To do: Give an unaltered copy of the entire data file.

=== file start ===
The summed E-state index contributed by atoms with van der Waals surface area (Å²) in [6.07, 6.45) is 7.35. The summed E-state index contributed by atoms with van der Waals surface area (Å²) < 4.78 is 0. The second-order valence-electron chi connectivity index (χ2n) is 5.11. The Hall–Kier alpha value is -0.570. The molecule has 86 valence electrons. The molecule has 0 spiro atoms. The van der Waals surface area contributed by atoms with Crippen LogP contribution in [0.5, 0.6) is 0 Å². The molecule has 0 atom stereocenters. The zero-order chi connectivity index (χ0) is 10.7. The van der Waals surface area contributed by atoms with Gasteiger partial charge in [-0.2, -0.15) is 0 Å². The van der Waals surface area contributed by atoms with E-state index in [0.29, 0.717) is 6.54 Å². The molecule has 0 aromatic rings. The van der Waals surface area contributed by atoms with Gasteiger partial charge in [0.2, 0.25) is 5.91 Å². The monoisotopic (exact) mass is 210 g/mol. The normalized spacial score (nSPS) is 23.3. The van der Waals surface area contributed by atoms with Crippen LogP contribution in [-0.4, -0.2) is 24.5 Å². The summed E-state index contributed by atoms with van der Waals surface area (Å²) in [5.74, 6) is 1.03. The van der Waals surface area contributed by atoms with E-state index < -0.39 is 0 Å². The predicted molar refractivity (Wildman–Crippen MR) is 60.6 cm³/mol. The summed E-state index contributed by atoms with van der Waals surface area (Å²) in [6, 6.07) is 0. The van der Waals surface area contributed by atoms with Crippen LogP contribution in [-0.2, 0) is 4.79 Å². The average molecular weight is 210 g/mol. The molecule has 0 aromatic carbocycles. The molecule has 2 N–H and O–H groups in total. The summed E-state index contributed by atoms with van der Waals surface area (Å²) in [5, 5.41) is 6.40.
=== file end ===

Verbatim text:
The summed E-state index contributed by atoms with van der Waals surface area (Å²) in [6.07, 6.45) is 7.35. The summed E-state index contributed by atoms with van der Waals surface area (Å²) < 4.78 is 0. The second-order valence-electron chi connectivity index (χ2n) is 5.11. The Hall–Kier alpha value is -0.570. The molecule has 86 valence electrons. The molecule has 0 spiro atoms. The van der Waals surface area contributed by atoms with Crippen LogP contribution in [0.5, 0.6) is 0 Å². The molecule has 0 atom stereocenters. The zero-order chi connectivity index (χ0) is 10.7. The van der Waals surface area contributed by atoms with Gasteiger partial charge in [-0.2, -0.15) is 0 Å². The van der Waals surface area contributed by atoms with E-state index in [0.29, 0.717) is 6.54 Å². The molecule has 0 aromatic rings. The van der Waals surface area contributed by atoms with Gasteiger partial charge in [0.2, 0.25) is 5.91 Å². The monoisotopic (exact) mass is 210 g/mol. The normalized spacial score (nSPS) is 23.3. The van der Waals surface area contributed by atoms with Crippen LogP contribution in [-0.4, -0.2) is 24.5 Å². The summed E-state index contributed by atoms with van der Waals surface area (Å²) in [5.74, 6) is 1.03. The van der Waals surface area contributed by atoms with E-state index < -0.39 is 0 Å². The predicted molar refractivity (Wildman–Crippen MR) is 60.6 cm³/mol. The summed E-state index contributed by atoms with van der Waals surface area (Å²) in [6, 6.07) is 0. The van der Waals surface area contributed by atoms with Crippen LogP contribution in [-0.2, 0) is 4.79 Å². The average molecular weight is 210 g/mol. The molecule has 0 aromatic carbocycles. The molecule has 2 N–H and O–H groups in total. The summed E-state index contributed by atoms with van der Waals surface area (Å²) in [5, 5.41) is 6.40.